Military Contingency Funding for Bosnia, Southwest Asia, and Other Operations: Questions and Answers

For several years, Members of Congress have been concerned by the strains that military contingency operations have placed on the U.S. armed services and the Department of Defense budget. Because the costs of such missions rarely are funded in advance, problems arise when funds must be shifted from training, maintenance, or weapons modernization to cover their costs. The Administration has proposed mechanisms that would ease the strain, but Congress has rejected them as an unacceptable curtailment of Congress' influence over such operations. Congress' unprecedented funding in the annual budget of one or both of the current large scale on-going operations -- the NATO operation in Bosnia and the coalition operation in Southwest Asia -- since FY1996 has not resolved the problem because changes in the plans for those operations have required the Administration to draw on funds planned for other activities. Supplemental appropriations, which require recission of previously-approved funding if they are not to increase the budget, continue to play a large part in funding these operations, as can be seen from the discussion on page 4 and the charts on page 5. Page 6 details the incremental costs of U.S. military contingency operations from FY1991-FY1999 in a chart prepared by Stephen Daggett, Specialist in National Defense, Foreign Affairs and National Defense Division. This report will be updated as needed.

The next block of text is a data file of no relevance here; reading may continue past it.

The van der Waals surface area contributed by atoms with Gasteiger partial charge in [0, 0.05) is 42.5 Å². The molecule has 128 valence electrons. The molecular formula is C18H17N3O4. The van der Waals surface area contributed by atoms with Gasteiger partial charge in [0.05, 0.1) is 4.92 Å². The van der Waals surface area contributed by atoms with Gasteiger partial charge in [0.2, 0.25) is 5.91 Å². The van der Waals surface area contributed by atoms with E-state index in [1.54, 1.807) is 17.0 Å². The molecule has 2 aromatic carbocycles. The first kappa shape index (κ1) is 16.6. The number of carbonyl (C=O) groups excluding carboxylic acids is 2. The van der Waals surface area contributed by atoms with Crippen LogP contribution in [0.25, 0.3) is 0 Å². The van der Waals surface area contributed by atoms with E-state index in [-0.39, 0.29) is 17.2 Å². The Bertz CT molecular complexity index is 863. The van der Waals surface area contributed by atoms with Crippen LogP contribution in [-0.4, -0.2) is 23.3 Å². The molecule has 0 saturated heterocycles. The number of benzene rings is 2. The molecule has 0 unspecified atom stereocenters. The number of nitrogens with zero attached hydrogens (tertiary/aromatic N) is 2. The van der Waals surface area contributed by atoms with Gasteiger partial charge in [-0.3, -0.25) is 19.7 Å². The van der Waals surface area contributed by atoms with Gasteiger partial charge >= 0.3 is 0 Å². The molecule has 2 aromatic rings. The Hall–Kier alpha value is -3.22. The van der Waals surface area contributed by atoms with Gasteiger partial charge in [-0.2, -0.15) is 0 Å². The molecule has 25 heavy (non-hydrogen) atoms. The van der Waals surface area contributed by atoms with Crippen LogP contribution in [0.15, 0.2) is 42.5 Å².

98-823 F Updated March 29, 1999 CRS Report for Congress Received through the CRS Web Military Contingency Funding for Bosnia, Southwest Asia, and Other Operations: Questions and Answers (name redacted) Specialist in International Security Affairs Foreign Affairs, Defense, and Trade Division Summary For several years, Members of Congress have been concerned by the strains that military contingency operations have placed on the U.S. armed services and the Department of Defense budget. Because the costs of such missions rarely are funded in advance, problems arise when funds must be shifted from training, maintenance, or weapons modernization to cover their costs. The Administration has proposed mechanisms that would ease the strain, but Congress has rejected them as an unacceptable curtailment of Congress' influence over such operations. Congress' unprecedented funding in the annual budget of one or both of the current large scale on-going operations -- the NATO operation in Bosnia and the coalition operation in Southwest Asia -- since FY1996 has not resolved the problem because changes in the plans for those operations have required the Administration to draw on funds planned for other activities. Supplemental appropriations, which require recission of previously-approved funding if they are not to increase the budget, continue to play a large part in funding these operations, as can be seen from the discussion on page 4 and the charts on page 5. Page 6 details the incremental costs of U.S. military contingency operations from FY1991-FY1999 in a chart prepared by (name redacted), Specialist in National Defense, Foreign Affairs a nd National Defense Division. This report will be updated as needed. Q. What costs do peacekeeping and other contingency operations entail, and how are they funded? A. Department of Defense (DOD) annual appropriations contain funding for normal peacetime operating expenses; funds for other operations, i.e., "contingency" operations, normally are not budgeted in advance. For the past several years, Congress has appropriated some $40-$50 million per year in defense funds that the military can use for small disaster relief efforts. However, large-scale natural disasters and other contingencies to which the military responds with humanitarian assistance and peacekeeping operations can easily run into hundreds of millions of dollars. Congressional Research Service ˜ The Library of Congress CRS-2 Such contingency operations almost always entail extra costs for operations and maintenance, for personnel, and for equipment. These are known as “incremental costs,” i.e., costs over normal peacetime operating expenses. Incremental operations and maintenance costs include fuel and supplies used in such operations beyond amounts normally used in training and other regular deployments, and additional maintenance required because of longer or more difficult operations. Incremental personnel costs include hazardous duty pay, special pay for overseas deployments, or pay of reserve personnel called to active duty. Incremental equipment costs include replacements for weapons losses beyond normal peacetime losses and higher than usual consumption of ammunition or other materiel. Incremental costs sometimes can be difficult to ascertain. Because of U.S. budget laws, the Executive usually must find funds elsewhere in the defense budget to cover, at least temporarily, these incremental costs or seek additional funding from Congress. Incremental costs are normally financed in three ways: (1) DOD can "absorb" the costs in its regular accounts, by transferring funds budgeted for other purposes within the Personnel or the Operation and Maintenance (O&M) account to cover the costs of contingencies; (2) DOD can transfer money between accounts (e.g.: Personnel; Procurement; O&M; and, Research, Development, Test and Evaluation), in an action known as "reprogramming" with congressional approval as necessary.1 (3) Congress can approve supplemental appropriations; these can be new appropriations or offset by rescissions in other DOD accounts. Q. What problems ensue from funding contingency operations in this manner? A. When incremental costs are low, funds can be transferred or reprogrammed without unduly disturbing other spending plans. When these costs are high, however, the Administration and Congress are faced with difficult choices. "Absorbing" funds within O&M accounts can mean canceling previously planned training and maintenance activities, and sometime disrupting the previously planned budget by cutting other accounts, or increasing the deficit. The problem of maintaining budget stability is exacerbated when incremental costs start, or result in unanticipated costs, late in the fiscal year, particularly the fourth quarter. Then, even moderate costs can be particularly disruptive. Two accounts — troop training, and maintenance and repair — are the main sources of unobligated funds to cover such costs late in the fiscal year. Thus, training activities and maintenance must be canceled rather than just postponed until supplemental appropriations become available to cover costs in order to provide funds for peacekeeping operations. This can create another problem: an 1 "Reprogrammings" between accounts require the consent of the House and Senate armed services committees and the Appropriations defense subcommittees; transfers of more than $10 million within accounts require DOD notification to those committees. Through the FY1996 DOD Authorization Act (P.L. 104-106 of February 1996), Congress attempted to tighten control over contingency operations by specifying the amount of funds and the accounts from which they could be transferred to cover contingency operations. Proponents viewed this funding method as one means to protect training and maintenance accounts, and to enhance congressional control over peacekeeping expenditures. The Administration, however, opposed it as an "unwarranted" restriction of "the President's national security and foreign policy prerogatives." This provision was not renewed in subsequent DOD legislation. CRS-3 immediate deterioration in military readiness, i.e., the military's ability to respond rapidly to threats to the nation. Covering the costs of contingency operations has also disrupted the procurement budget in recent years. Many of the recissions made in the defense budget for recent supplemental appropriations were taken from funds intended to modernize weapons systems. This has led many defense analysts and policymakers to express concerns about future readiness. Q. What mechanism has Congress adopted to cope with this problem? A. The first session of the 104th Congress took an unusual step by providing funding in advance for ongoing operations in Southwest Asia (SWA), i.e., in and around Iraq, in the DOD FY1996 appropriations bill (P.L. 104-61).2 (These funds were to be made available after costs were detailed in the FY1997 budget request.) Subsequent sessions of Congress have followed this precedent. For SWA operations in FY1997-FY1999, and for FY1997FY1998 operations in and around ex-Yugoslavia, i.e., mainly the NATO operation in Bosnia, Congress set aside funding in the annual appropriations measures in an “Overseas Contingency Operations Transfer Fund” (OCOTF). The Administration must advise the appropriate congressional committees of any overall redistribution of funds among contingencies that differs from the original distribution plan. Despite this mechanism, which Congress may chose to use, an Administration still may have to seek additional funds if circumstances change. In FY1997 and FY1998, the Clinton Administration had to request supplemental appropriations for both ongoing operations. For Bosnia, where the annual appropriations had only covered part of the fiscal year in FY1997 and FY1998, supplemental funds were needed to cover extensions in the U.S. commitment of forces. In SWA, additional funds were needed for an unanticipated troop build-up. (In FY1999, Congress was willing to set aside funds for SWA anticipated costs through this mechanism, but decided to fund all anticipated Bosnia costs through an emergency supplemental appropriation.) Q. What mechanisms had the Clinton Administration proposed to fund contingency operations such as peacekeeping? A. Before Congress approved the creation of the OCOTF, the Administration had proposed two alternatives for contingency funding. Congress rejected both. In 1993, the Clinton Administration proposed setting up a "Global Cooperative Initiatives" (GCI) account to be used to fund the costs of a variety of DOD missions which might arise during the year, including peacekeeping, disaster relief, humanitarian assistance, and "promoting democracy."3 In 1995, the Administration proposed (FY1996 budget request), to address the so-called “fourth-quarter problem” through the creation of a Readiness Preservation Authority. This 2 The most recent precedent for funding an ongoing contingency operation through annual appropriations was for the Vietnam War, when funding was provided through supplemental and annual appropriations in the late 1960s, and through annual appropriations in the early 1970s. 3 The Administration proposed that the first GCI account, for FY1994, contain $448 million, with $300 million of that intended for peacekeeping. That amount was relatively small when compared to the cost of contingency operations in FY1994 and subsequent years. CRS-4 would have enabled DOD to obligate, during the last half of a fiscal year, funds for essential readiness activities without a prior appropriation, up to a certain limit. Q. Why did Congress reject these proposals? A. Congressional opposition to the GCI proposal centered on the checks and balances of interagency and inter-branch prerogatives. Many Members were not willing to create a “blank check” special fund enabling the President to deploy troops in as yet “unspecified and undetermined” military operations, thus potentially depriving Congress of one means of control over the timing and purposes of new peacekeeping operations. Also, State Department and foreign affairs policymakers objected to establishing a special DOD account that would in effect erode State Department powers. The 104th Congress rejected the Readiness Preservation Act for similar reasons. Many judged that it would lessen what leverage the Congress has over peacekeeping operations through the appropriations process. Q. How are on-going operations in Bosnia and in Southwest Asia funded? A. Charts below detail DOD incremental costs for operations in ( post-Desert Shield/Desert Storm) Southwest Asia (SWA) and operations related to Bosnia, and the mechanisms through which these costs were funded through FY1998. These operations incurred $12.9 billion in incremental costs through the end of FY1998. Through FY1998, supplemental appropriations have covered about half of the combined incremental costs of both operations, but have varied greatly.4 (These supplemental appropriations were partially or largely offset by recissions.) Since the Congress began to fund these operations through annual appropriations, these laws have covered much of the incremental costs for SWA from FY1996- FY1998 (97%, 74% , and 41%, respectively), and less for Bosnia ( FY1997, 30%; FY1998, 76%). Transfers between DOD accounts covered nearly 25% of the ex-Yugoslavia costs through FY1996, but have not been used there since then, and have never been used for SWA. "Absorption" within DOD accounts was an important source of funding through FY96, but has not been used since. For FY1999, Congress appropriated funds for SWA costs in annual appropriations that will cover part of current estimated costs; for Bosnia, it approved an emergency supplemental appropriation. NOTE: The FY1999 emergency supplemental appropriations under consideration by the 106th Congress do not contain Bosnia or SWA funding. The Clinton Administration requested $132.5 million for DOD disaster assistance to Central America in the wake of Hurricane Mitch, and $56.0 million for a future "New Horizons" DOD disaster relief program there. Senate (S. 544) and House action on this assistance is tracked in CRS Report RL30083, Supplemental Appropriations for FY1999: Central American Disaster Aid, Middle East Peace, and Other Initiatives, by Larry Q. Nowels. 4 The supplemental apppropriations measures were: for FY1992: Dire Emergency Supplemental Appropriations Act, 1992, P.L. 102-368 for FY1993: Supplemental Appropriations Act of 1993, P.L. 103-50; for FY1994: Emergency Supplemental Appropriations for FY1994, P.L. 103-211; for FY1995: Emergency Supplemental Appropriations for FY1995, P.L. 104-6; for FY1996: Omnibus Consolidated Recissions and Appropriations Act ,P.L. 104-134; for FY1997: Emergency Supplemental Appropriations, P.L. 105-18; for FY1998: Emergency Supplemental Appropriations Act for FY1998, P.L. 105-174; and for FY1999: Omnibus Consolidated and Emergency Supplemental Appropriations Act for FY1999. P.L. 105-277. CRS-5 Table 1. Ex-Yugoslavia DOD Incremental Costs and Funding Sources, FY1992-FY2000 ($ millions, current dollars) Fiscal Year FY92 FY93 FY94 FY95 FY96 Incremental Annual Supplemental Costs Appropriation Appropriation1 1 Transfers Costs "Absorbed" Between DOD Within DOD Accounts Accounts or Otherwise Covered 5.8 50.0 88.8 15.3 276.7 31.8 858.0 1,380.9 281.1 1,620.7 (Excess of 17.6 applied to FY97 5.8 138.8 292.0 347.4 2,520.0 2,282.5 679.4 FY98 1,962.7 1,496.1 493.8 Total FY92 -98 FY99 7,549.2 2,175.5 3,249.2 SW Asia) 1,760.9 (Carry-over of 342.5 from FY98 available in the OCOTF for use in this or other contingency operations). 1,858.6 (Estimated) FY2000 1,824.4 (Estimated) Source: All FY1992-1997 figures were provided or verified by the DOD Comptroller's Office, June 1998. FY98 incremental costs, and FY1999-FY2000 estimated costs, were provided March 23, 1999. 1 Figures for FY1996 through FY1998 in these columns are not cited separately in the appropriating legislation, as they are part of either personnel accounts or the Overseas Contingency Operations Transfer Fund. The DOD Comptroller's Office has provided the amounts that appropriators intended for Bosnia or Southwest Asia. 2 This figure is the sum of two reprogrammings for Bosnia, $875.6 million and $483.9 million, and $21.4 million included for Bosnia in an omnibus reprogramming request. Table 2. Southwest Asia Incremental Costs and Funding Sources, Fiscal Year FY1992-FY20001($ millions, current dollars) Incremental Annual Supplemental Costs "Absorbed" Within DOD Costs2 Appropriation Appropriation1 Accounts or Otherwise Covered 2 FY92 FY93 FY94 106.4 838.5 424.8 92.6 651.3 449.7 FY95 864.3 970.4 FY96 665.2 647.1 FY97 793.1 587.2 143.4 FY98 1,638.8 679.0 1,296.6 Total FY91-FY98 5,331.1 1,913.3 3,604.0 1,014.4 439.4 FY99 (Estimated) FY2000 13.8 187.2 (Excess of 24.9 applied to other contingency operations) (Excess of 106.1 applied to other contingency operations) 18.1 44.9 (Outstanding after 17.6 of 62.5 shortfall covered by transfer from Bosnia funds) 264.0 (Carry-over of 342.5 from FY98 available in the OCOTF for use in this or other contingency operations. 1,824.4 (Estimated) Source: FY1992-1997 figures were provided or verified by the DOD Comptroller's Office, June 1998. FY98 incremental costs, and FY1999 and FY2000 estimated costs were provided March 23, 1999. 1 Does not include costs of Desert Shield/Desert Storm in FY1991-FY1993. 2 Figures for FY1996 through FY1998 in these columns are not cited separately in the appropriating legislation, as they are part of either personnel accounts or the Overseas Contingency Operations Transfer Fund. The DOD Comptroller's office has provided the amounts that appropriators intended for Bosnia or Southwest Asia. CRS-6 Table 3. Incremental Costs of DOD Humanitarian/Contingency Operations FY1991-1998* (budget authority in millions of current year dollars) FY91-98 Operation 1991 1992 1993 1994 1995 1996 1997 1998 Total 325.0 101.5 116.6 91.8 138.2 88.9 93.1 136.0 1,091.1 715.9 333.0 468.4 576.3 597.3 1,497.2 4,188.1 102.7 5.6 108.3 665.2 793.1 1,638.8 5,677.6 2,231.7 2,087.5 1,792.9 6,112.1 Southwest Asia Provide Comfort/Northern Watch Southern Watch/ Air Expeditionary Force Vigilant Warrior 257.7 257.7 Desert Strike/Intrinsic Action UNIKOM (UN/Iraq Observer Group) Total Southwest Asia 21.5 4.9 6.0 346.5 106.4 838.5 32.4 424.8 864.3 Former Yugoslavia (Bosnia) IFOR/SFOR/DFOR/FFOR Other Former Yugoslavia Operations* 5.8 138.8 292.0 347.4 288.3 195.0 169.9 1,447.1 Total 5.8 138.8 292.0 347.4 2,520.0 2,282.5 1,962.7 7,549.2 Haiti Safe Harbor 9.3 2.8 65.8 Embargo/Interdiction/Sanctions 9.3 68.6 Migrant Processing 108.1 63.7 Uphold Democracy 198.2 448.8 UNMIH Total Haiti Somalia 86.9 143.4 569.0 86.9 1,040.1 2.8 372.1 1.6 943.1 528.0 49.4 106.8 265.6 106.7 36.5 69.7 90.9 Rwanda 1.0 Korea 647.0 56.5 9.3 Cuba 171.8 1,522.1 24.9 397.3 144.2 160.6 Resolute Response (Kenya & Tanzania) Bangladesh (Sea Angel) Mt. Pinatubo (Philippine Evacuation) 1.2 7.1 6.4 339.4 84.5 7.9 431.8 0.6 0.1 0.7 621.2 137.7 758.9 Project Hope (Soviet Union) 13.5 HurricaneAndrew/ Iniki/Omar LA Riots 14.3 Guam Earthquake 14.3 94.1 Turkey Earthquake Relief 94.1 0.2 Midwest Floods 0.2 0.1 0.1 Angola 0.5 0.1 2.6 3.2 Cambodia 0.5 0.5 5.0 6.0 Western Sahara 0.9 0.3 0.1 852.2 2,165.0 1,907.8 Total 693.0 1.3 2,223.0 3,297.0 3,075.6 3,602.6 17,816.2 Source: Under Secretary of Defense (Comptroller) -- data current as of March 23, 1999. *Notes: Totals may not add due to rounding. Other Former Yugoslavia operations include Able Sentry (Macedonia), Deny Flight/Decisive Edge/Deliberate Guard, UNCRO (Zagreb), Sharp Guard (Adriatic), and Provide Promise (Humanitarian Assistance). EveryCRSReport.com The Congressional Research Service (CRS) is a federal legislative branch agency, housed inside the Library of Congress, charged with providing the United States Congress non-partisan advice on issues that may come before Congress. 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